Impressed with the Hogs' staff, Davis committed to Arkansas, graduated from high school a semester early and enrolled in Fayetteville in January 2009. Warren and Regina helped him move into his dorm, and then Davis and his mother toured the stadium. Pops said he couldn't join them—he wasn't feeling well—so he rested in their hotel room. "In three or four years you will be playing for a national championship, as long as you keep working hard," Pops told Davis before he left campus. "Never quit and never stop chasing the dream."
Two months later, during a spring scrimmage, Davis received a handoff and bolted around the left corner. As he was turning upfield, a defender grabbed him by the back of his jersey and pulled. Before Davis even hit the ground, he heard a sickening popin his right ankle—the same one he'd fractured in high school. Again it was broken, and his freshman spring was lost.
In July 2009, as Davis rehabbed in the morning and attended classes in the afternoon, he received a phone call from his mother. With urgency in her voice, she told Davis to come home immediately. Pops was sick.
That episode from January turned out to be one of the first signs that Morgan had lung cancer. The last day of Pops's life was Aug. 1, 2009. Before Morgan drew his final breath, Davis, sitting at his bedside and holding his hand, whispered into his ear that he was praying for him. "Thank God," Morgan replied softly. "Always thank God."
Davis was still clutching Pops's hand when he passed away. Moments later Davis walked outside, alone, tears streaming down his face, and wandered into Community Park, one of the places where he and Pops had dreamed their big dreams.
A week later Davis returned to Fayetteville. His heart was heavy, but suddenly—and all the Razorback coaches swear to this—he started playing with the determination of someone running for two.
In that freshman season of 2009, Davis saw limited action, rushing for 163 yards on 33 carries. "But in practice, holy cow, we all knew something big was going to happen with Knile," says senior receiver Cobi Hamilton. "He always ran like he had something to prove."
Davis started the final six games of 2010. Facing some of the nation's top rushing defenses over that stretch—South Carolina (12th), Mississippi State (15th) and Ohio State (third)—he rushed for 852 yards on 138 attempts, an average of 6.17 yards per carry. He'd finally figured out the secret to being an effective running back: To go far, you need to slow down.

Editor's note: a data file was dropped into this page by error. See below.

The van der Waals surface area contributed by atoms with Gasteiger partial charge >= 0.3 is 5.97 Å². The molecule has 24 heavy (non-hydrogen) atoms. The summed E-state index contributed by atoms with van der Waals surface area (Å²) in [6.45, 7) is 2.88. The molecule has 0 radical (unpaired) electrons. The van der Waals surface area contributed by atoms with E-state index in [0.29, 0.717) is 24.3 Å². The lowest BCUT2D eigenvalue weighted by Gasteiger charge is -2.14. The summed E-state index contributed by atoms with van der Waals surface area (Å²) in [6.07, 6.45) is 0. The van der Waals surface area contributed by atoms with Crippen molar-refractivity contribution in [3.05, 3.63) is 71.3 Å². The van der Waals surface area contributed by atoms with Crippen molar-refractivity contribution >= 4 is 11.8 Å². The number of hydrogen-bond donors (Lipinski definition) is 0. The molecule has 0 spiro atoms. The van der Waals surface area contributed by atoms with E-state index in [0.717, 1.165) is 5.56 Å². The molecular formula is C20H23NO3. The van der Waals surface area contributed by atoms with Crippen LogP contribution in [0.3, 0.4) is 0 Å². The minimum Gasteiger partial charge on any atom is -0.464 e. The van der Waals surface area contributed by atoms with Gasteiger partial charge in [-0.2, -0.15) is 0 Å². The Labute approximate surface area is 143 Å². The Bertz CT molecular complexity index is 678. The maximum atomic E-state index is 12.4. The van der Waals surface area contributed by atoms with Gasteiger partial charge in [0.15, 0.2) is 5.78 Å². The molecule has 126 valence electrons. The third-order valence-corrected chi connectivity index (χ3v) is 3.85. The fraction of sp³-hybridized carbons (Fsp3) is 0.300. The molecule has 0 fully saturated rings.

"It finally dawned on me after watching tons of film that I was just rushing into the line and not waiting for my blocks," he says. "Before, I was just a wild runner, but then I started using my mind, waiting for holes to open up, being patient. I started being smart.
"I started thinking about what Warren would tell me to do."
It's a sunny afternoon in Fayetteville, and Davis is riding shotgun in an SUV. Through the windows he sees Reynolds Razorback Stadium towering in the distance. He is in good spirits; a bone-density test recently revealed that his core bone strength is above normal. For precautionary reasons, though, coaches will hold him out of the team's first scrimmage two days later.
As the SUV rolls closer to the stadium, Davis's brown eyes stay locked on the bleachers. "Even though I missed last year with the ankle injury, I was told by many that I would have been a second- or third-round pick in the [NFL] draft," he says softly. "It was tempting [to leave early] because my family could use the money. But Pops always told me that great rewards await those who take the hard road. That's what I believe."
A few hours later Davis donned his red number 7 jersey and hit the field for a spring practice. Midway through the workout, in an 11-on-11 drill, Davis received a handoff. He cut to his right, paused, saw no hole, then bolted to his left. Juking a linebacker, he cut up the center of the field, and then, as if twin boosters had been ignited, he dashed into the end zone. He did so with such speed and ease that even Petrino flashed a smile, his first of the afternoon. (On Sunday, Petrino was involved in a motorcycle crash outside of Fayetteville. He was taken to a hospital and is expected to make a full recovery.)
"Hopefully this is just the beginning," Davis says later that evening as he walks out of the football complex and into the night. "I've got a long way to go for Pops. Long way to go."